We all went into the mountains this morning. We celebrated Mass in the ever-popular Cathedral of the Trees at the Cité St Pierre, a little way above Lourdes. So it was appropriate that our opening hymn was the one that begins, ‘how lovely on the mountains are the feet of him who brings good news.’ This got us all into the mood and a very relaxed and happy liturgy followed. You can see from the photographs that we're still enjoying beautiful weather, which is such a blessing. This Mass takes the theme of the family and in his homily the celebrant, Monsignor Harry Turner, spoke of the role of the mother and the father and their task to pass the Faith to their children.
One family who have been exceptional in their dedication to the Westminster Diocese Pilgrimage to Lourdes since the very beginning 24 years ago is the Blackfords. Veronica Blackford has shown remarkable leadership, skill, faith, courtesy and love over nearly a quarter of a century in bringing a group from her parish in Heston. Here she reflects on her own pilgrimage through this time, from when she came with the Cardinal Hume and travelled on a less than comfortable train:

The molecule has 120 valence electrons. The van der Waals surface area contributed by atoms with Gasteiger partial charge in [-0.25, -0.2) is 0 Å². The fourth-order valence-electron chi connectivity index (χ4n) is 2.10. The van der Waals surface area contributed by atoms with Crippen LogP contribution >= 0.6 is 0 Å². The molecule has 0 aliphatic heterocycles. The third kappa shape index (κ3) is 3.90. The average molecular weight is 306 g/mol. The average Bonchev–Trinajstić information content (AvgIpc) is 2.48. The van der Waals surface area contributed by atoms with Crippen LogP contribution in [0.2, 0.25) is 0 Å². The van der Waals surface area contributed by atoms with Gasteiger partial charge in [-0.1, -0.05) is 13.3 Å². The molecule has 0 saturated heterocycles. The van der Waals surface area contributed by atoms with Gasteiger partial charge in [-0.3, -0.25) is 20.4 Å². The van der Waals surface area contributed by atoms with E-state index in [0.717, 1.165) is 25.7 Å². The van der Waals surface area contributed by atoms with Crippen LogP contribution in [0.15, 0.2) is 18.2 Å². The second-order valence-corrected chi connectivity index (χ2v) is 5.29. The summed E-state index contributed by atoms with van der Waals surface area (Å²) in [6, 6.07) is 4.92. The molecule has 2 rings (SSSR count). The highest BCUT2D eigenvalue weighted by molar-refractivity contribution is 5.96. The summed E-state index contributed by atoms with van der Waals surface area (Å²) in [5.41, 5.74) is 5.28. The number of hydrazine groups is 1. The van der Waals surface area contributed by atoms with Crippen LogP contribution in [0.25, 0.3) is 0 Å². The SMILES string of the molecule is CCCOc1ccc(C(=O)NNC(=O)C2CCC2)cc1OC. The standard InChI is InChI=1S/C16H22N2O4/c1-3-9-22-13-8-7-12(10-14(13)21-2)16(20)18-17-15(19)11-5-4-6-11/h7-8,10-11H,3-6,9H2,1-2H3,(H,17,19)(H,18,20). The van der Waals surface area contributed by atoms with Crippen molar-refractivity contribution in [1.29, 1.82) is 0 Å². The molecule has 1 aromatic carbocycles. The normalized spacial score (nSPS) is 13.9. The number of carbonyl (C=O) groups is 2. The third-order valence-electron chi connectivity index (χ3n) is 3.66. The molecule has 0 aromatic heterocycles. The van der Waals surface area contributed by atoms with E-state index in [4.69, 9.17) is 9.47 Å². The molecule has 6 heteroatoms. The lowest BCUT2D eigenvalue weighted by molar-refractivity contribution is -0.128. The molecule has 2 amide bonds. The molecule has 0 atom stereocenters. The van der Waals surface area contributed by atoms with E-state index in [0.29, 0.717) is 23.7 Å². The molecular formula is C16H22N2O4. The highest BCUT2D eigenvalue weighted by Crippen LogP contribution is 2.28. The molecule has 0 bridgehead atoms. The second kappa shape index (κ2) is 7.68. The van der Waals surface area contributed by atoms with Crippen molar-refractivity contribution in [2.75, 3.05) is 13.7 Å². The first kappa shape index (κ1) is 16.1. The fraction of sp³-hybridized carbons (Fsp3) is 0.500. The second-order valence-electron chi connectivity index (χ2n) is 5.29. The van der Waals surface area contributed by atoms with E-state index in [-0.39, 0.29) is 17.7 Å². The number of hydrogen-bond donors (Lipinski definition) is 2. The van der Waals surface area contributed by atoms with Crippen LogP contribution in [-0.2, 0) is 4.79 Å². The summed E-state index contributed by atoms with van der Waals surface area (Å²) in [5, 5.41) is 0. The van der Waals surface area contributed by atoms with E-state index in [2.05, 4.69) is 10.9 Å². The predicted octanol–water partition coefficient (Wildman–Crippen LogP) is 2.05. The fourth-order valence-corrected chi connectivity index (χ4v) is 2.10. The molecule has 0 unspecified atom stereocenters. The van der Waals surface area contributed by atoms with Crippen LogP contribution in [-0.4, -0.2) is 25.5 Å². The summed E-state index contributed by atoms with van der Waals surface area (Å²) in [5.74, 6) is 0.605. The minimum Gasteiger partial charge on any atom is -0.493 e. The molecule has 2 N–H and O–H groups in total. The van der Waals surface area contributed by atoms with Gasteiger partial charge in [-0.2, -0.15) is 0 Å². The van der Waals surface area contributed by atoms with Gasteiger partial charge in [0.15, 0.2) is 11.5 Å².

This afternoon we had a service for the anointing of the sick. It had been scheduled for the large, airy chapel of St Bernadette Cote Grotte but was changed to a smaller room in the Petit Musée de Bernadette. It was too small to get the helpers in so they sat outside with their chaplain, Father Uchenna Odenigbo. The liturgy went ahead and was very moving but we've had quite a few changes to our programme this year. This is because, for the next few days, the authorities in the Sanctuary are mounting a big event to enable many young people to participate by proxy in World Youth Day, which is currently happening in Rio de Janeiro. This means that some places in which we usually celebrate our various liturgies are not available to us. It's a wonderful thing for the young people who haven't been able to get to Rio so we can't complain. We saw some of them arriving tonight and can expect to see many more over the next couple of days. We hope they find their celebrations meaningful and give them greater depth to their faith.
Speaking of young people, our own young helpers had their own liturgy this evening. It was devised and led by the youth themselves. They were encouraged to think about faith and why they're here and they re-dedicated their committment to serve. Very enterprisingly they'd made a cross out of a couple of pieces of debris from the recent floods, which emphasised that Jesus was broken for us and we are called to be broken for each other. At the end of the service they were all invited to come to this cross and take a small St Francis (of Assisi) cross and a prayer card.